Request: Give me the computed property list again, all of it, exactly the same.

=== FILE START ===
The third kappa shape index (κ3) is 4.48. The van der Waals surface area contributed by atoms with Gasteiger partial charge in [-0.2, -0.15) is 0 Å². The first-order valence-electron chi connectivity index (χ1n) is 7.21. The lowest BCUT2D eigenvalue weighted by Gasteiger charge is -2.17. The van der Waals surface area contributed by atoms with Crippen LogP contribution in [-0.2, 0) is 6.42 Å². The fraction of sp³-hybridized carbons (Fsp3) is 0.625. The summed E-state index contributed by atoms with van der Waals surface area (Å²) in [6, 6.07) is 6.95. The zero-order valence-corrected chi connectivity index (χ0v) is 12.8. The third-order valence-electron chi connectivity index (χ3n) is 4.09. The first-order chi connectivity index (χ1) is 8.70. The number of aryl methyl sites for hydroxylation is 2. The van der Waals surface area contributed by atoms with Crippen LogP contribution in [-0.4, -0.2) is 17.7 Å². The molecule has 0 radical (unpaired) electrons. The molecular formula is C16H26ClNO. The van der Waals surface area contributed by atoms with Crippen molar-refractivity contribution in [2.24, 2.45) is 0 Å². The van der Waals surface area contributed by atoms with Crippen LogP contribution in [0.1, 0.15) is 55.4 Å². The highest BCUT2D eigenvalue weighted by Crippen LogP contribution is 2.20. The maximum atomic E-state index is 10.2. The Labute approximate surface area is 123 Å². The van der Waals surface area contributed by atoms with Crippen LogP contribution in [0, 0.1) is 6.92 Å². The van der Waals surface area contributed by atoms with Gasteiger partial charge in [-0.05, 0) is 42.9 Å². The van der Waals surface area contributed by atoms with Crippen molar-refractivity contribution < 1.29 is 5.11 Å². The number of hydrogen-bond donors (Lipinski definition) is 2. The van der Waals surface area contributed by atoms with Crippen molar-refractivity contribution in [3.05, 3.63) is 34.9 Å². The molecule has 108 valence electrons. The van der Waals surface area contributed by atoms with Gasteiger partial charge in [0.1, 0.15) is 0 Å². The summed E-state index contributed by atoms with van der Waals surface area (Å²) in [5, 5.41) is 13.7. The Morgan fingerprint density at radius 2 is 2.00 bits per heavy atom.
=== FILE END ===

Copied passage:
The third kappa shape index (κ3) is 4.48. The van der Waals surface area contributed by atoms with Gasteiger partial charge in [-0.2, -0.15) is 0 Å². The first-order valence-electron chi connectivity index (χ1n) is 7.21. The lowest BCUT2D eigenvalue weighted by Gasteiger charge is -2.17. The van der Waals surface area contributed by atoms with Crippen LogP contribution in [-0.2, 0) is 6.42 Å². The fraction of sp³-hybridized carbons (Fsp3) is 0.625. The summed E-state index contributed by atoms with van der Waals surface area (Å²) in [6, 6.07) is 6.95. The zero-order valence-corrected chi connectivity index (χ0v) is 12.8. The third-order valence-electron chi connectivity index (χ3n) is 4.09. The first-order chi connectivity index (χ1) is 8.70. The number of aryl methyl sites for hydroxylation is 2. The van der Waals surface area contributed by atoms with Crippen LogP contribution in [-0.4, -0.2) is 17.7 Å². The molecule has 0 radical (unpaired) electrons. The molecular formula is C16H26ClNO. The van der Waals surface area contributed by atoms with Crippen molar-refractivity contribution in [2.24, 2.45) is 0 Å². The van der Waals surface area contributed by atoms with Crippen LogP contribution in [0.1, 0.15) is 55.4 Å². The highest BCUT2D eigenvalue weighted by Crippen LogP contribution is 2.20. The maximum atomic E-state index is 10.2. The Labute approximate surface area is 123 Å². The van der Waals surface area contributed by atoms with Crippen LogP contribution in [0, 0.1) is 6.92 Å². The van der Waals surface area contributed by atoms with Gasteiger partial charge in [-0.05, 0) is 42.9 Å². The van der Waals surface area contributed by atoms with Crippen molar-refractivity contribution < 1.29 is 5.11 Å². The number of hydrogen-bond donors (Lipinski definition) is 2. The van der Waals surface area contributed by atoms with Crippen molar-refractivity contribution in [3.05, 3.63) is 34.9 Å². The molecule has 108 valence electrons. The van der Waals surface area contributed by atoms with Gasteiger partial charge in [0.1, 0.15) is 0 Å². The summed E-state index contributed by atoms with van der Waals surface area (Å²) in [5, 5.41) is 13.7. The Morgan fingerprint density at radius 2 is 2.00 bits per heavy atom.